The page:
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CHRISTOPHER MARLOWE.

also desirous to bring together some of whole nunneries, invents infernal machines. the most admired scenes of Fletcher and He is just such an exhibition as a century or Massinger, in the estimation of the world two earlier might have been played before the only dramatic poets of that age entitled the Londoners“ by the royal command," to be considered after Shakspeare, and, by when a general pillage and massacre of the exhibiting them in the same volume with Hebrews had been previously resolved on in the more impressive scenes of old Marlowe, the cabinet. It is curious to see a superHeywood, Tourneur, Webster, Ford, and stition wearing out. The idea of a Jew, others, to show what we had slighted, while which our pious ancestors contemplated with beyond all proportion we had been crying so much horror, has nothing in it now revoltup one or two favourite names. From the ing. We have tamed the claws of the beast, desultory criticisms which accompanied that and pared its nails, and now we take it to publication, I have selected a few which our arms, fondle it, write plays to flatter it; I thought would best stand by themselves, it is visited by princes, affects a taste, patronas requiring least immediate reference to ises the arts, and is the only liberal and the play or passage by which they were gentlemanlike thing in Christendom. suggested.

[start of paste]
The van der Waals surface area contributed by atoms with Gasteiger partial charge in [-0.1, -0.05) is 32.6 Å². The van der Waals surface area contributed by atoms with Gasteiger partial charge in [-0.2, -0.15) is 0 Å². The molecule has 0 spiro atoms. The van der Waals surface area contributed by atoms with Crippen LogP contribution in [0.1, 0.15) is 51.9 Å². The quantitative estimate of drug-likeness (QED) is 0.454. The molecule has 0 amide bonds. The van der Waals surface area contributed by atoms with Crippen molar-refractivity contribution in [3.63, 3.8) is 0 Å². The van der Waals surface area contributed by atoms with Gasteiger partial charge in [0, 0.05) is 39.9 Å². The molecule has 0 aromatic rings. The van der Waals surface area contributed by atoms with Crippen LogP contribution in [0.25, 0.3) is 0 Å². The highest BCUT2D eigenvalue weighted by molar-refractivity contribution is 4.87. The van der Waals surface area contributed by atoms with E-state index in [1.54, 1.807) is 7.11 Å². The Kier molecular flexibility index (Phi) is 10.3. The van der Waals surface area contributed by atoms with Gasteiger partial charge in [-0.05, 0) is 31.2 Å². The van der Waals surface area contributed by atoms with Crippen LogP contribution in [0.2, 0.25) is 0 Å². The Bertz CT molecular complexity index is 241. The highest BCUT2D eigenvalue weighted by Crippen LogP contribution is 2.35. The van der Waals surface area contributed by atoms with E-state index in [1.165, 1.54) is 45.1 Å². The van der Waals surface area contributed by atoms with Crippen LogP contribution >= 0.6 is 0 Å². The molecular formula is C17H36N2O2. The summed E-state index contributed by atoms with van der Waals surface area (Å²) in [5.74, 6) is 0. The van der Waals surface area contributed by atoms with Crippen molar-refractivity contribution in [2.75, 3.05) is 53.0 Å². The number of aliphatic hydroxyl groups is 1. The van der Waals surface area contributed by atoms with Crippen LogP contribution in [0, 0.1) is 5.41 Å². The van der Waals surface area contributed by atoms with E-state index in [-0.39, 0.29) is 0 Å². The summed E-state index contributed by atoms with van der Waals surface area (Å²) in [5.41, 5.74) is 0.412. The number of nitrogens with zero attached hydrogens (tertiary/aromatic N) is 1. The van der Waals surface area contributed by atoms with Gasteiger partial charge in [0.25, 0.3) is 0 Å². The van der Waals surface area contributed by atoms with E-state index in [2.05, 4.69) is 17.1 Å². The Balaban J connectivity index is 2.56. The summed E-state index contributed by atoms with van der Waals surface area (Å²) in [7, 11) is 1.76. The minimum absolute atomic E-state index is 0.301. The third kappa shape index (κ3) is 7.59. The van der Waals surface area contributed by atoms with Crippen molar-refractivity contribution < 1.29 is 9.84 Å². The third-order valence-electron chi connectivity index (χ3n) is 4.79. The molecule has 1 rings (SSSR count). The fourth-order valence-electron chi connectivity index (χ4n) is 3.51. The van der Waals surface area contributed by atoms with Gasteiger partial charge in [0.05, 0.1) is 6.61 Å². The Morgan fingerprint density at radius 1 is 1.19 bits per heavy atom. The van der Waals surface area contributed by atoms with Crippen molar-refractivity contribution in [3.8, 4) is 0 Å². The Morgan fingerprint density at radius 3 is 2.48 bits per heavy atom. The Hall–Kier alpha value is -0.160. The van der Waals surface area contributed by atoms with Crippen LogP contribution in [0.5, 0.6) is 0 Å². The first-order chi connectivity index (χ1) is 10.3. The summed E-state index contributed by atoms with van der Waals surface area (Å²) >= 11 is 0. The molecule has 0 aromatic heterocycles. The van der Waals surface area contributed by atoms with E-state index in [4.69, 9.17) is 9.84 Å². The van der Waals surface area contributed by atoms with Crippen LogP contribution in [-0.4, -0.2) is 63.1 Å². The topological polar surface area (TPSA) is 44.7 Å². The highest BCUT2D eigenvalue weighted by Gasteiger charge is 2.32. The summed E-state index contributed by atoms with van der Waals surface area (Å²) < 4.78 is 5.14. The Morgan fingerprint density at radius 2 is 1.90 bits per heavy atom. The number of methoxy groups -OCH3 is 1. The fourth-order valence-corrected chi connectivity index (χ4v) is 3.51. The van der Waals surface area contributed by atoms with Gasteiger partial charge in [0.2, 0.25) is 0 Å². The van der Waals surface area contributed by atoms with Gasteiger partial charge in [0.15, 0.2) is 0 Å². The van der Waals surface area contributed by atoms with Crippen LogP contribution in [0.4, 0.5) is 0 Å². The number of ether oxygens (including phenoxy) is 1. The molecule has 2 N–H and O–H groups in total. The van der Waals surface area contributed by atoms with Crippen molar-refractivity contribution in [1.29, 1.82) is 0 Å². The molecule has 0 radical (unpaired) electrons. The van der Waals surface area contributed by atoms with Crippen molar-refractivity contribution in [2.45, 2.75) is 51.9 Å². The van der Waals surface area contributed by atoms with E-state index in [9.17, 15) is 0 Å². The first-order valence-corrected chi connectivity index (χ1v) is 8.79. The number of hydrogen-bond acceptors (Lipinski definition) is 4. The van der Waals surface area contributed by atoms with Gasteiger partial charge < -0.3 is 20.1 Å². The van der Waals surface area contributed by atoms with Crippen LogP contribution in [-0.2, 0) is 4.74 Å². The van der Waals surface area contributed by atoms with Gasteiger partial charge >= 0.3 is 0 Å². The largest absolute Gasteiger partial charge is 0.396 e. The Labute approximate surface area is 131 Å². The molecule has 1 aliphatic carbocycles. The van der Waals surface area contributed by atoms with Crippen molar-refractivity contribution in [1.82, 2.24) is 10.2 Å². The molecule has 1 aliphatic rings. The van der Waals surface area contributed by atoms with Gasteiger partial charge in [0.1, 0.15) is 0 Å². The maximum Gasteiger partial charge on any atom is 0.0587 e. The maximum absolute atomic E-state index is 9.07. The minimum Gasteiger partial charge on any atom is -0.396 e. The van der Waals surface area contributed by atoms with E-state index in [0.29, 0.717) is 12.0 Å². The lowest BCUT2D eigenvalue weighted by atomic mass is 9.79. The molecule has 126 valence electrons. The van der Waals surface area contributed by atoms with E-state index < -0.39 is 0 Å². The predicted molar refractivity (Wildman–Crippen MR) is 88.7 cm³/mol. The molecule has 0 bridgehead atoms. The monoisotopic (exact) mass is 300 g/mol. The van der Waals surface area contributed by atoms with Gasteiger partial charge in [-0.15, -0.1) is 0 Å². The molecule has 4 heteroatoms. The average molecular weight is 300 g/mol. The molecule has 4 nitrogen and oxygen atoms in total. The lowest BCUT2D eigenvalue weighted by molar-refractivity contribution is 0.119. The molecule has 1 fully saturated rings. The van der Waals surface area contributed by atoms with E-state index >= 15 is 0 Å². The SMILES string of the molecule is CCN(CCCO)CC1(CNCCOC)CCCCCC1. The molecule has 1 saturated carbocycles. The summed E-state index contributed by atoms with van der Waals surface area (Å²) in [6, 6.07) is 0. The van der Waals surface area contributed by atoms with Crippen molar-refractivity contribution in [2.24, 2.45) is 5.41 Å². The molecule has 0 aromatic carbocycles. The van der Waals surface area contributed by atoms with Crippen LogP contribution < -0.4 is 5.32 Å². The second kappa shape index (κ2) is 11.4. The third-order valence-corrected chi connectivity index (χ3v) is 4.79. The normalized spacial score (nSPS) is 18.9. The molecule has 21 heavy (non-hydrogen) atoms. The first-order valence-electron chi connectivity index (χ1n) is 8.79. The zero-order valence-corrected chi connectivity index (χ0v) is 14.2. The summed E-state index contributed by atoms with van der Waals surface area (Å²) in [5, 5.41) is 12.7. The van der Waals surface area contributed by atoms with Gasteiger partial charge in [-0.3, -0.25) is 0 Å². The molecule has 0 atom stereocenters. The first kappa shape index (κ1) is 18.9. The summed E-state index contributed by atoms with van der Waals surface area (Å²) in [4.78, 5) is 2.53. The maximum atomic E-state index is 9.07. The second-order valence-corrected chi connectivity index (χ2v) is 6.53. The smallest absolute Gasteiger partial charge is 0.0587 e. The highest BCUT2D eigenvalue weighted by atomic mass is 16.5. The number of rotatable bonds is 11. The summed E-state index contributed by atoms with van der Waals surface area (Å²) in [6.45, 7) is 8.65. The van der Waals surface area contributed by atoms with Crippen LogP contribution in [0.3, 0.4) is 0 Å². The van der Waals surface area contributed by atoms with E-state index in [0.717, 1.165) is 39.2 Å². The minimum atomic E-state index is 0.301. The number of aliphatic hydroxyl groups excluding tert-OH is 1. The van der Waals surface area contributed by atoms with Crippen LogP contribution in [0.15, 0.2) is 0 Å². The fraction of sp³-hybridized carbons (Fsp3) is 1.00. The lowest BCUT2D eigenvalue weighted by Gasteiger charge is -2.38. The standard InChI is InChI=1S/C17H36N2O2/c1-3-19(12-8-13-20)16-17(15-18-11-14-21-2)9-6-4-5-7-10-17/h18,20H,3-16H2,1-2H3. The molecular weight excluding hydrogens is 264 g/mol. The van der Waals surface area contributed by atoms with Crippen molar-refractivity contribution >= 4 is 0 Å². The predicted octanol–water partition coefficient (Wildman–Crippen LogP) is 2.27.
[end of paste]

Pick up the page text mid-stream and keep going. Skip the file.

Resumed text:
Doctor Faustus.—The growing horrors of Faustus's last scene are awfully marked by

the hours and half hours as they expire, and Lust's Dominion, or the Lascivious Queen. bring him nearer and nearer to the exact-This tragedy is in King Cambyses' vein ; ment of his dire compact. It is indeed an rape, and murder, and superlatives; “huffing agony and a fearful colluctation. Marlowe braggart puft lines,” such as the play-writers is said to have been tainted with atheistical anterior to Shakspeare are full of, and Pistol positions, to have denied God and the Trinity. but coldly imitates.

To such a genius the history of Faustus must Tamburlaine the Great, or the Scythian have been delectable food : to wander in Shepherd.—The lunes of Tamburlaine are fields where curiosity is forbidden to go, to perfect midsummer madness. Nebuchad. approach the dark gulf, near enough to look nezzar's are mere modest pretensions com- in, to be busied in speculations which are pared with the thundering vaunts of this the rottenest part of the core of the fruit that Scythian Shepherd. He comes in drawn by fell from the tree of knowledge. * Barabas conquered kings, and reproaches these pam- the Jew, and Faustus the conjuror, are offpered jades of Asia that they can draw but springs of a mind which at least delighted to twenty miles a day. Till I saw this passage dally with interdicted subjects. They both with my own eyes,